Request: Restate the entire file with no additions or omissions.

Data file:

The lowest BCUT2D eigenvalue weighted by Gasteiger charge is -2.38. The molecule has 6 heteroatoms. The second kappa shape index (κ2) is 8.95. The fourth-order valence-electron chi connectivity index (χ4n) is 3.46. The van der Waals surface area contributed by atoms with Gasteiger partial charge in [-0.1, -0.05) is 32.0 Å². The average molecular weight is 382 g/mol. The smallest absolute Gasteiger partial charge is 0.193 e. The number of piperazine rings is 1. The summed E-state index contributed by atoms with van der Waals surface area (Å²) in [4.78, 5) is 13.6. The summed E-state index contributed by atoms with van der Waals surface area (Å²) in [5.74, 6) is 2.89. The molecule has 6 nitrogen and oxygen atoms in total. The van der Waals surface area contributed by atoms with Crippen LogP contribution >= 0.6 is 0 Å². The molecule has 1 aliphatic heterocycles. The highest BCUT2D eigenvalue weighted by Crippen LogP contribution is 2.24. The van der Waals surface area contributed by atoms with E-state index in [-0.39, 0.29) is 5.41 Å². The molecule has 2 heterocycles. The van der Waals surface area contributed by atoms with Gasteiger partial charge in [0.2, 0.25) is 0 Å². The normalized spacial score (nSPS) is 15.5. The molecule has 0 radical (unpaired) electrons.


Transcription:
The lowest BCUT2D eigenvalue weighted by Gasteiger charge is -2.38. The molecule has 6 heteroatoms. The second kappa shape index (κ2) is 8.95. The fourth-order valence-electron chi connectivity index (χ4n) is 3.46. The van der Waals surface area contributed by atoms with Gasteiger partial charge in [-0.1, -0.05) is 32.0 Å². The average molecular weight is 382 g/mol. The smallest absolute Gasteiger partial charge is 0.193 e. The number of piperazine rings is 1. The summed E-state index contributed by atoms with van der Waals surface area (Å²) in [4.78, 5) is 13.6. The summed E-state index contributed by atoms with van der Waals surface area (Å²) in [5.74, 6) is 2.89. The molecule has 6 nitrogen and oxygen atoms in total. The van der Waals surface area contributed by atoms with Crippen LogP contribution >= 0.6 is 0 Å². The molecule has 1 aliphatic heterocycles. The highest BCUT2D eigenvalue weighted by Crippen LogP contribution is 2.24. The van der Waals surface area contributed by atoms with E-state index in [-0.39, 0.29) is 5.41 Å². The molecule has 2 heterocycles. The van der Waals surface area contributed by atoms with Gasteiger partial charge in [0.2, 0.25) is 0 Å². The normalized spacial score (nSPS) is 15.5. The molecule has 0 radical (unpaired) electrons.